For those who’ve come across the sea. We’ve boundless plains to share…. just not in our entertainment industry!

A lack of cultural diversity in Australia’s media and entertainment industry is impeding on the industry’s growth, PwC’s recent report says.

According to PwC, the average employee in our media and entertainment sector is 27, male, Caucasian, living in Sydney’s Eastern Suburbs or the Inner West. In radio, homogeneity is even more pronounced, with 75% of on-air talent being male, white and over the age of 35.

TV Presenter Michael Casey said, “because of the lack of cultural diversity, minorities are often forced to develop their own ‘niche’ in the media industry…hence the development of channels such as SBS, National Indigenous Television (NITV) and Al Jazeera…”

PwC also reports 82.7% of the national entertainment and media workforce are monolingual, speaking only English at home. Of those people, 37% live in Sydney.

Kasey didn’t find this at all surprising, “the perception of the Anglo-Saxon is the typical stereotype…even as a second and third generation individual. Even though my boss has a Greek background, he uses a typical Anglo-Saxon name…it’s just a more accepted name in the industry.”

Despite multiple studies demonstrating diversity improves business outcomes for the industry, the most significant study of diversity on Australian screens since television started in 1965 says media is still not reflecting a multicultural Australia.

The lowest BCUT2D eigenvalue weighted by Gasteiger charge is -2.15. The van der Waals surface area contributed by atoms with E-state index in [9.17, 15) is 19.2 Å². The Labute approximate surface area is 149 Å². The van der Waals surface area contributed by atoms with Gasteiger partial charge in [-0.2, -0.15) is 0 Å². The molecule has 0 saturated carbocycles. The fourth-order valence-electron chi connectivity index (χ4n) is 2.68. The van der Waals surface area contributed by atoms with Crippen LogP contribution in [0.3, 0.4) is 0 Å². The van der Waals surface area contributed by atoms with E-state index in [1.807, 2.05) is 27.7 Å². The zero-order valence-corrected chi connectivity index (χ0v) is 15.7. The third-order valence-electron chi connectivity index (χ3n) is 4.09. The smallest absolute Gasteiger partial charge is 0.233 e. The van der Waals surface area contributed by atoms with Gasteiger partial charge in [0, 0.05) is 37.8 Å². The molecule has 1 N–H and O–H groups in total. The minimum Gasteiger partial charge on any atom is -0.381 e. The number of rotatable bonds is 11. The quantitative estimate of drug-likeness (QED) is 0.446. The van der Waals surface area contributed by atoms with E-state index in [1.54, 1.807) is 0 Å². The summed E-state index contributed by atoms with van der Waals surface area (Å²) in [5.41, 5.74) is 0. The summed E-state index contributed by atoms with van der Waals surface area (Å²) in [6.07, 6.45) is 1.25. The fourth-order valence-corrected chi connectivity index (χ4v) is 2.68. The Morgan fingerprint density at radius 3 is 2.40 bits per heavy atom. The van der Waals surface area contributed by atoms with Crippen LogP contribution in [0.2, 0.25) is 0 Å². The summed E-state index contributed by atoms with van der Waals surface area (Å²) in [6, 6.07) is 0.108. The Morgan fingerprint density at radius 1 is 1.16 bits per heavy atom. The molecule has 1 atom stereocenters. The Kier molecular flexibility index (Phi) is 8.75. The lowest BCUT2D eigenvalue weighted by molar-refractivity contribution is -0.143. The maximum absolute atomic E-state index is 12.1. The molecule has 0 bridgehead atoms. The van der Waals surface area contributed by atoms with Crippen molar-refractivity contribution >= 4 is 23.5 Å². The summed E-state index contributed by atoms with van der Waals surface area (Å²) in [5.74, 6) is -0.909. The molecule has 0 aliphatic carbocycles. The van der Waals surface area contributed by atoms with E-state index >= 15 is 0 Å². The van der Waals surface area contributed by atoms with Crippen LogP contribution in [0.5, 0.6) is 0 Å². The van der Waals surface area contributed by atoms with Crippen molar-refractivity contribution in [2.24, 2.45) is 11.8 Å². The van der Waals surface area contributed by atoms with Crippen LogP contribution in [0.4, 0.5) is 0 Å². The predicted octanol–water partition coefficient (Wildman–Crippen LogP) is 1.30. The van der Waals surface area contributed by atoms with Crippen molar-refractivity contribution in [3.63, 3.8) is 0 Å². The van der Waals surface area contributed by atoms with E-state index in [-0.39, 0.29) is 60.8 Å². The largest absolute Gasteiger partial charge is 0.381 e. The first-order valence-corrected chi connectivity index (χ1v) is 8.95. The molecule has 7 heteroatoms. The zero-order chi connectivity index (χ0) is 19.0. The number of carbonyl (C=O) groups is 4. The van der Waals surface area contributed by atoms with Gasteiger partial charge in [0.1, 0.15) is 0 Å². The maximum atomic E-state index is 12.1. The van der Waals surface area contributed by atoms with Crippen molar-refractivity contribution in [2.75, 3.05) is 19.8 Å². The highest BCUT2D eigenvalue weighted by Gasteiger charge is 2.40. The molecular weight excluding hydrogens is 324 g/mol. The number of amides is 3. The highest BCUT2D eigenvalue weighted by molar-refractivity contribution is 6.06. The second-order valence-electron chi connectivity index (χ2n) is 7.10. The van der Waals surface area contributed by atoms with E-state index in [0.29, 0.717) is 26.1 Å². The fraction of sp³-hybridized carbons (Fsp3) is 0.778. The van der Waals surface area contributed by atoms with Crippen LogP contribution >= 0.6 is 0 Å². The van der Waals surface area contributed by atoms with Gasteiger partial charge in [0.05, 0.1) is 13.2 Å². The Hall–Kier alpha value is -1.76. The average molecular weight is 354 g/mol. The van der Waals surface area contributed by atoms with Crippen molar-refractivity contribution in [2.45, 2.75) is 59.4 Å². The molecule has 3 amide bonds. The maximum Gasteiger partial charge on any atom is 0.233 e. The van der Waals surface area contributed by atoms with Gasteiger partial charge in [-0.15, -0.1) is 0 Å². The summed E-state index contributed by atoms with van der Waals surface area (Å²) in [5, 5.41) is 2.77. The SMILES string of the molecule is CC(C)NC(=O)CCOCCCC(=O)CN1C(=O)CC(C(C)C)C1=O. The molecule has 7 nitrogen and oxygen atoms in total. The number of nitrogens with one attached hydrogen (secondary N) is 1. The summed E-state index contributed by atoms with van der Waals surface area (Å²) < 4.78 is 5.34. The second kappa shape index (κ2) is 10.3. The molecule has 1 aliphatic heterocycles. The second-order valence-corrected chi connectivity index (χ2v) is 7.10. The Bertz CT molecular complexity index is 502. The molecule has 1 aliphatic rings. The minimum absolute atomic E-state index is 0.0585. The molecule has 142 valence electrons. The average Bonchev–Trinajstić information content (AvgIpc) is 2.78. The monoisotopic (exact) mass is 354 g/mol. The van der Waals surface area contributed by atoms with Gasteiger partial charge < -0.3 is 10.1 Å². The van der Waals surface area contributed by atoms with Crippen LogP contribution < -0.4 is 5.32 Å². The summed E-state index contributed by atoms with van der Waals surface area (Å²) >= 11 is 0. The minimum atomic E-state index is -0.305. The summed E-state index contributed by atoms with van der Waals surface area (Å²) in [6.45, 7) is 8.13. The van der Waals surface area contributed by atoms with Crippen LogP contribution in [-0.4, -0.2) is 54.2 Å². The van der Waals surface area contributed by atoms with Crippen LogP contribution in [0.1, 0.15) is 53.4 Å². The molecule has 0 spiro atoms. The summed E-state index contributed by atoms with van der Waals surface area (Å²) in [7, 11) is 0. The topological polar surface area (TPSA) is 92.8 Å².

Screen Australia’s study analysed all 199 dramas that aired between 2011 and 2015. The study revealed that although 32% of Australians have backgrounds other than Anglo-Celctic, only 18% of main characters were non Anglo-Celctic.

Survey and consultations of Screen Australia noted that the high cost of drama, along with the imperative to attract broad audiences made investing in untested diverse talents and stories risky.

Casey added, “unfortunately careers in this industry aren’t typically or actively promoted to multiple people of different backgrounds”.

Only indigenous media representation bucked the trend. Whilst Broadcast in Colour’s 2002 study found only 2 Indigenous Australians were sustaining roles on TV in 1999, Screen Australia found currently 5% of main characters are Indigenous.

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